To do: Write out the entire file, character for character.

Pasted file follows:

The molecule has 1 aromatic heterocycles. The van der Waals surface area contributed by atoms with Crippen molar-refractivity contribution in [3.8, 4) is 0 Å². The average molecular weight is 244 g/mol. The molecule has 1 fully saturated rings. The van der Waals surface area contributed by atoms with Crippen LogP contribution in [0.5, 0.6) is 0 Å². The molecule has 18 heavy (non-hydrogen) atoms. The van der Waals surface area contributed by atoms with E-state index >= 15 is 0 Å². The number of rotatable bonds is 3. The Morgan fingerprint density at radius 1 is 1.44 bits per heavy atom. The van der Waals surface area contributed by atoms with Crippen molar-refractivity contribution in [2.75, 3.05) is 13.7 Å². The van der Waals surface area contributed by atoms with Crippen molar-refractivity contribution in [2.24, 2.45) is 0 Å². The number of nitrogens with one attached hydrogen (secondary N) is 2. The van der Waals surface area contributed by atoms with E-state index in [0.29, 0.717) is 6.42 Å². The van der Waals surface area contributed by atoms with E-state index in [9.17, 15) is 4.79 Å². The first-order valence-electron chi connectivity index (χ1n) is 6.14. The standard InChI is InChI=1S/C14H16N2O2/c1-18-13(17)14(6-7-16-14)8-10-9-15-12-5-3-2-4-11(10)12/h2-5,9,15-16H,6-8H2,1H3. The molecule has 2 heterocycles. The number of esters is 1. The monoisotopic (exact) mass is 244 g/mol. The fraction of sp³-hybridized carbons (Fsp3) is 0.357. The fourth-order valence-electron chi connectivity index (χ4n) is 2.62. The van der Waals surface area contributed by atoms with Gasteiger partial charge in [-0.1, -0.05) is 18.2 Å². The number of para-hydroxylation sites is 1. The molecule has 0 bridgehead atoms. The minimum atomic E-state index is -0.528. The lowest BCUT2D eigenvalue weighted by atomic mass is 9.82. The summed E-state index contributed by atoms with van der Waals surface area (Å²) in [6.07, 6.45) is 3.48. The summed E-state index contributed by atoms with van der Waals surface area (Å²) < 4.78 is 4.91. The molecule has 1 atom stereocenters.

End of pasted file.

The molecule has 1 aromatic heterocycles. The van der Waals surface area contributed by atoms with Crippen molar-refractivity contribution in [3.8, 4) is 0 Å². The average molecular weight is 244 g/mol. The molecule has 1 fully saturated rings. The van der Waals surface area contributed by atoms with Crippen LogP contribution in [0.5, 0.6) is 0 Å². The molecule has 18 heavy (non-hydrogen) atoms. The van der Waals surface area contributed by atoms with E-state index >= 15 is 0 Å². The number of rotatable bonds is 3. The Morgan fingerprint density at radius 1 is 1.44 bits per heavy atom. The van der Waals surface area contributed by atoms with Crippen molar-refractivity contribution in [2.75, 3.05) is 13.7 Å². The van der Waals surface area contributed by atoms with Crippen molar-refractivity contribution in [2.24, 2.45) is 0 Å². The number of nitrogens with one attached hydrogen (secondary N) is 2. The van der Waals surface area contributed by atoms with E-state index in [0.29, 0.717) is 6.42 Å². The van der Waals surface area contributed by atoms with E-state index in [9.17, 15) is 4.79 Å². The first-order valence-electron chi connectivity index (χ1n) is 6.14. The standard InChI is InChI=1S/C14H16N2O2/c1-18-13(17)14(6-7-16-14)8-10-9-15-12-5-3-2-4-11(10)12/h2-5,9,15-16H,6-8H2,1H3. The molecule has 2 heterocycles. The number of esters is 1. The monoisotopic (exact) mass is 244 g/mol. The fraction of sp³-hybridized carbons (Fsp3) is 0.357. The fourth-order valence-electron chi connectivity index (χ4n) is 2.62. The van der Waals surface area contributed by atoms with Gasteiger partial charge in [-0.1, -0.05) is 18.2 Å². The number of para-hydroxylation sites is 1. The molecule has 0 bridgehead atoms. The minimum atomic E-state index is -0.528. The lowest BCUT2D eigenvalue weighted by atomic mass is 9.82. The summed E-state index contributed by atoms with van der Waals surface area (Å²) in [6.07, 6.45) is 3.48. The summed E-state index contributed by atoms with van der Waals surface area (Å²) < 4.78 is 4.91. The molecule has 1 atom stereocenters.